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Reflections on the scope and the future of Particle and Fibre Toxicology


Within 5 years of its first publication in December 2004, Particle and Fibre Toxicology has become a well recognized open access, peer-reviewed, online journal with an (unofficial) impact factor of 5.5. This major achievement is due to the dedication of former Editors-in-Chief Professors Ken Donaldson and Paul Borm, and, of course also due to the high quality of manuscripts that have been submitted by authors from all over the world. Recent years have shown a significant increase in papers dealing with nanomaterials and nanotoxicology, whilst the small margin between ambient PM exposure and current standards continues to provide a constant flow of manuscripts on this topic. This however, does not imply that we can relax now.


To date, PFT has received over 270 manuscripts, with a sharp increase in the number of submissions in 2010 compared to the previous year. Of the 270 manuscripts submitted, approximately 50% have been accepted for publication and this percentage is likely to decrease due to a more stringent editorial policy, resulting in the publication of even higher quality papers in the future. Thirty percent of all the publications were from North-America, 63% from Europe and the remaining portion were from Asia and Australia. The number of papers that deal with engineered nanoparticles versus those that cover ambient PM remains similar. However, very few papers focus on workplace or indoor exposure. Most important is the fact that the average number of citations per paper is still increasing, which of course will strongly affect the journal's impact factor.

Several toxicological papers have been rejected due to a lack of exposure characterization. Although it has been acknowledged that particle characterization is often an expensive and laborious part of a study, it is crucial for the interpretation of the study results, particularly in the area of nanomaterials. As such, (associate) editors and reviewers of PFT will critically evaluate the soundness of exposure characterization in submitted papers. Primary particle size is often very different from what we see when particles interact with biological systems. This can be due to particle agglomeration or aggregation during the production, handling and storage of particles. Another major influence of particle size is the coating of the particle, whether or not on purpose. Protein coronas and other particle surface modifications have been described in several studies as having major impacts in the toxic properties of nanomaterials and particles [1][2]. Despite the exponential increase in the number of publications dealing with toxic properties of nanomaterials, appropriate data depicting health and environmental risk is deficient and consequently inadequate for carrying out thorough risk assessment on their use [3]. This is mainly due to the fact that toxicological studies that have applied realistic exposure scenarios (including relevant conditions) as well as the techniques to discriminate engineered from unintentionally produced particles and fibres are complicated or not easy to apply in real world situations.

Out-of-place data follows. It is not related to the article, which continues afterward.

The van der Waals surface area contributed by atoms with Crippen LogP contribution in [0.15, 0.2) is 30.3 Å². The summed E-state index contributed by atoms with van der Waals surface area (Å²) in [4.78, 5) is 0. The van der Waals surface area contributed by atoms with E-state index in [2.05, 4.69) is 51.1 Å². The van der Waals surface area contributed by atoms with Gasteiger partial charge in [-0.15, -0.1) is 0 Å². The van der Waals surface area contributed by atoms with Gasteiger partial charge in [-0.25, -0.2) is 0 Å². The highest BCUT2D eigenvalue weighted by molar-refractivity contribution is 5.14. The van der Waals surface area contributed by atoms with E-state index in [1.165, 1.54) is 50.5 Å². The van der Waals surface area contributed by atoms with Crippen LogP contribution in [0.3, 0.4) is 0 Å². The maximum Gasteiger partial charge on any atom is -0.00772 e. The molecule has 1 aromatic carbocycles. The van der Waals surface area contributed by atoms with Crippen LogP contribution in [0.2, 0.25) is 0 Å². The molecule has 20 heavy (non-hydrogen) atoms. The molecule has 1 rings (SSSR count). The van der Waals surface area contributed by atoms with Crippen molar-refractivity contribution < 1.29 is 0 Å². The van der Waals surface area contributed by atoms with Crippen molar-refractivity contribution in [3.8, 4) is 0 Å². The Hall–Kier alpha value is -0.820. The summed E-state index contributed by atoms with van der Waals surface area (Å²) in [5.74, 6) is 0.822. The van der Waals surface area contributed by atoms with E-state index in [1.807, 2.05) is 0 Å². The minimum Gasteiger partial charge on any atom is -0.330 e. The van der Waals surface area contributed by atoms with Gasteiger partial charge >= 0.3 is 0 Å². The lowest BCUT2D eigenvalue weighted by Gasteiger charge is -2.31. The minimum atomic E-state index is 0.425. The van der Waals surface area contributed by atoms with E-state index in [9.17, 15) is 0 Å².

Future directions

Research articles should always contain a good description of the particles in the formulation in which they have been studied, either in suspension for use in in vitro systems, oral or dermal applications, intravenous injections, or as aerosols for inhalation studies. This demands closer collaboration with physicist, chemists and experts on exposure assessment and as such implies multidisciplinary studies. Inclusion of appropriate control/benchmark particles is always encouraged so that the particle effects can be contextualised. Studies that have been performed under well-defined conditions and preferably with exposure scenarios that are within range of real life exposure are particularly welcome for publication in PFT. PFT functions as a forum for scientific debate and communication between toxicology and disciplines that develop particles and fibres as well as those that assess the risk for adverse human health and environmental effects, including epidemiology, material sciences and nanomedicine. PFT will remain an open access, peer-reviewed, online journal for novel scientific data, hypotheses and reviews on the toxicological effects. Moreover, since risk assessment of particles and fibres requires information on the hazard as well as the exposure, submission of research into exposure assessment is encouraged, provided that links are being made to toxicology [4]. PFT also welcomes studies that are explicitly done for the purpose of risk assessment, e.g. those following OECD Technical Guidelines.


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Correspondence to Flemming R Cassee.

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Cassee, F.R. Reflections on the scope and the future of Particle and Fibre Toxicology. Part Fibre Toxicol 8, 13 (2011).

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